This reflects and is indicative of the wider, holistic evasion of pregnant women’s distinctive needs that are acutely felt now more than ever.
Pregnant women in vaccine research and development
Historically, the needs of pregnant women are rarely considered, represented or researched in biomedical interventions, including the development of vaccines. This has led to pregnant women being denied opportunities to receive vaccines in numerous outbreaks and epidemics that could have protected them. To not consider pregnant women in the development of the COVID-19 vaccine would be more than an oversight, and would ultimately deny their right for equitable health care protection.
To ensure the needs of pregnant women and their children are protected, a generation of evidence is needed by representing them in vaccine research and development (R&D) and vaccine delivery. PREVENT - the pregnancy research ethics for vaccines, epidemics and new technologies - has outlined 22 recommendations to equitably support pregnant women and their babies inclusion within vaccine R&D, naming this proposed change of default, ‘the presumption of inclusion’. Whilst it is noted this undertaking will be more difficult with various ethical, moral and technical complexities, its challenges should not deter but rather inspire the medical research community to include and protect all.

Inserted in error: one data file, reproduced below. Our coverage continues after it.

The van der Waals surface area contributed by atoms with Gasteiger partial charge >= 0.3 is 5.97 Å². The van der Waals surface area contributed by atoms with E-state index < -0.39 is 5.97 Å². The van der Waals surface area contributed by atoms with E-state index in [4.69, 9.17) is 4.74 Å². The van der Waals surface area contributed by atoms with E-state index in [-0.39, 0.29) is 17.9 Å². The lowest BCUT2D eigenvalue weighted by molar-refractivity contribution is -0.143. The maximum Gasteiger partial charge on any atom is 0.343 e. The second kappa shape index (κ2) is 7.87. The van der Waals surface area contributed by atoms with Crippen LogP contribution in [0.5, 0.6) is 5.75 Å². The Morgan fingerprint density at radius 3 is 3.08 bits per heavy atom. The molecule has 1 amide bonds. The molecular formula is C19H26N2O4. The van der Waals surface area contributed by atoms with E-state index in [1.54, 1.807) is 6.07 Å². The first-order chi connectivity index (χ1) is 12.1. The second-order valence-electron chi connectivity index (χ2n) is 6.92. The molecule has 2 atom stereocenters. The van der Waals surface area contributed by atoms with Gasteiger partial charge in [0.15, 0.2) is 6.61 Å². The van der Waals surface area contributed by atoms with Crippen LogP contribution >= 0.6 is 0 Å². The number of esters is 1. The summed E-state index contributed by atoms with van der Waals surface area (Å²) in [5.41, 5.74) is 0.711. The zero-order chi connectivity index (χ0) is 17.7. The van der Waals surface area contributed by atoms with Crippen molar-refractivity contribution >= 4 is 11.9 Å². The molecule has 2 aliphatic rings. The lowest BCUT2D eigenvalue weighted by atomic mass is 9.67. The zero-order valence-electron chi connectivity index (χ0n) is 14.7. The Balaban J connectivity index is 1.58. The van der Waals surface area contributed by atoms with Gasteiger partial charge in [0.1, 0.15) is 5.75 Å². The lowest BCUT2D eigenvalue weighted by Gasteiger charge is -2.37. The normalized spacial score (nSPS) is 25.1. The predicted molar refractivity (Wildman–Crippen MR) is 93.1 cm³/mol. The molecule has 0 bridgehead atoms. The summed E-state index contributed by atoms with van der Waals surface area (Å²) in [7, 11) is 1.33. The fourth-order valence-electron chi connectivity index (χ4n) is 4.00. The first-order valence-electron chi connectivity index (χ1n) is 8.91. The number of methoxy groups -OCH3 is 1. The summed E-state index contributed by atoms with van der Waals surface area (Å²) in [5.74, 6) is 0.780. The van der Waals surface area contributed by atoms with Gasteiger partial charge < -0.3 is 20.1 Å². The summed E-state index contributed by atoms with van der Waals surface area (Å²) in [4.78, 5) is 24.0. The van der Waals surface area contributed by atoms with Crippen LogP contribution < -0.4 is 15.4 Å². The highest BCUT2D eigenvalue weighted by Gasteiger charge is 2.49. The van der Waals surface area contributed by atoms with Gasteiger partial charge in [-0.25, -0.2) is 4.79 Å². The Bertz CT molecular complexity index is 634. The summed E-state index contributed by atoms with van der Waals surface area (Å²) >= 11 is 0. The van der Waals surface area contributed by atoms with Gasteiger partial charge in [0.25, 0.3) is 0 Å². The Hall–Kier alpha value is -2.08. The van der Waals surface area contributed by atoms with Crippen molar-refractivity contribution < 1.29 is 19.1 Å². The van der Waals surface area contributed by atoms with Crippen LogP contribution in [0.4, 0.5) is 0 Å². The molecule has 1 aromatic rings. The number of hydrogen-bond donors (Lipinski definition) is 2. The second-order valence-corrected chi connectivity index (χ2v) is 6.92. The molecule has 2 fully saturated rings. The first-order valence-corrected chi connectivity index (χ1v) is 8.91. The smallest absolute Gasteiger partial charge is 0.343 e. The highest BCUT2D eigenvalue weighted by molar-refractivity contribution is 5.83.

An early preliminary study in China and guidance from the US Centers for Disease Control and Prevention (CDC) suggest pregnant women are not at increased risk of COVID-19. However, with a scarcity of data and parallel studies emphasising pregnant women’s vulnerability to respiratory pathogens, there are gaps in the evidence and in our knowledge.
It is still not known whether viral transmission is possible from mother to baby in the womb, during birth or breastfeeding. Therefore more studies must be conducted to widen and inform health interventions. There is currently a global call from gender and public health advocates for more gender-disaggregated data to improve our understanding of the gender implications of COVID-19. Pregnant women must be included to create a foundation of understanding on the distinct experiences, vulnerabilities and risks they face.
The far-reaching impacts of this pandemic are still playing out, and require action now to protect the most exposed, and ensure the critical progress made in the global fight for gender equality is not undermined.